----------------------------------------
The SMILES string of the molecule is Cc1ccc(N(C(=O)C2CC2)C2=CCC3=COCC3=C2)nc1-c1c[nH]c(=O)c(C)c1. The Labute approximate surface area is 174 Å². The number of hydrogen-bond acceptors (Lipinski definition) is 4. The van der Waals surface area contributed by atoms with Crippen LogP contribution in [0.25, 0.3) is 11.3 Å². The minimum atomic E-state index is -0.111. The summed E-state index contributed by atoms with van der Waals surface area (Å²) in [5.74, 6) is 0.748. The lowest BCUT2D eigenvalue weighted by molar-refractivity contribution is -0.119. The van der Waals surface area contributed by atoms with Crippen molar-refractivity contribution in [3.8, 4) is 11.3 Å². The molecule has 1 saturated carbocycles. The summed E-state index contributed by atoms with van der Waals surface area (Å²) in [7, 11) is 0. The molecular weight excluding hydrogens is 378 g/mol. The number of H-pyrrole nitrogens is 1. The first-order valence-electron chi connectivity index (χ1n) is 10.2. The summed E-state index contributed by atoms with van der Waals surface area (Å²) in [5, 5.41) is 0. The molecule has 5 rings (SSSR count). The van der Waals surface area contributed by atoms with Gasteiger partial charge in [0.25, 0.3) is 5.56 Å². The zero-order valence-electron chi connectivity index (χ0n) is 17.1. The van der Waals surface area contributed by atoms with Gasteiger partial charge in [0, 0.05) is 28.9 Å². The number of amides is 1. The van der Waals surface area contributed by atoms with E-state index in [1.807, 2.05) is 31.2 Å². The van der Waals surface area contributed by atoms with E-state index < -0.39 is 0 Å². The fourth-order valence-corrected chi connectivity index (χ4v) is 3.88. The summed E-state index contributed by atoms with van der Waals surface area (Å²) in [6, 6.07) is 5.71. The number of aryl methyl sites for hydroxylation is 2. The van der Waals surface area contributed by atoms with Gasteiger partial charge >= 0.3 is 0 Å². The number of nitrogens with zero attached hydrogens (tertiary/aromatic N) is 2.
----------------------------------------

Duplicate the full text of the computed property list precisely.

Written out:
The SMILES string of the molecule is Cc1ccc(N(C(=O)C2CC2)C2=CCC3=COCC3=C2)nc1-c1c[nH]c(=O)c(C)c1. The Labute approximate surface area is 174 Å². The number of hydrogen-bond acceptors (Lipinski definition) is 4. The van der Waals surface area contributed by atoms with Crippen LogP contribution in [0.25, 0.3) is 11.3 Å². The minimum atomic E-state index is -0.111. The summed E-state index contributed by atoms with van der Waals surface area (Å²) in [5.74, 6) is 0.748. The lowest BCUT2D eigenvalue weighted by molar-refractivity contribution is -0.119. The van der Waals surface area contributed by atoms with Crippen molar-refractivity contribution in [3.8, 4) is 11.3 Å². The molecule has 1 saturated carbocycles. The summed E-state index contributed by atoms with van der Waals surface area (Å²) in [7, 11) is 0. The molecular weight excluding hydrogens is 378 g/mol. The number of H-pyrrole nitrogens is 1. The first-order valence-electron chi connectivity index (χ1n) is 10.2. The summed E-state index contributed by atoms with van der Waals surface area (Å²) in [5, 5.41) is 0. The molecule has 5 rings (SSSR count). The van der Waals surface area contributed by atoms with Gasteiger partial charge in [0.25, 0.3) is 5.56 Å². The zero-order valence-electron chi connectivity index (χ0n) is 17.1. The van der Waals surface area contributed by atoms with Gasteiger partial charge in [0, 0.05) is 28.9 Å². The number of amides is 1. The van der Waals surface area contributed by atoms with E-state index in [1.807, 2.05) is 31.2 Å². The van der Waals surface area contributed by atoms with E-state index < -0.39 is 0 Å². The fourth-order valence-corrected chi connectivity index (χ4v) is 3.88. The summed E-state index contributed by atoms with van der Waals surface area (Å²) in [6, 6.07) is 5.71. The number of aryl methyl sites for hydroxylation is 2. The van der Waals surface area contributed by atoms with Gasteiger partial charge >= 0.3 is 0 Å². The number of nitrogens with zero attached hydrogens (tertiary/aromatic N) is 2.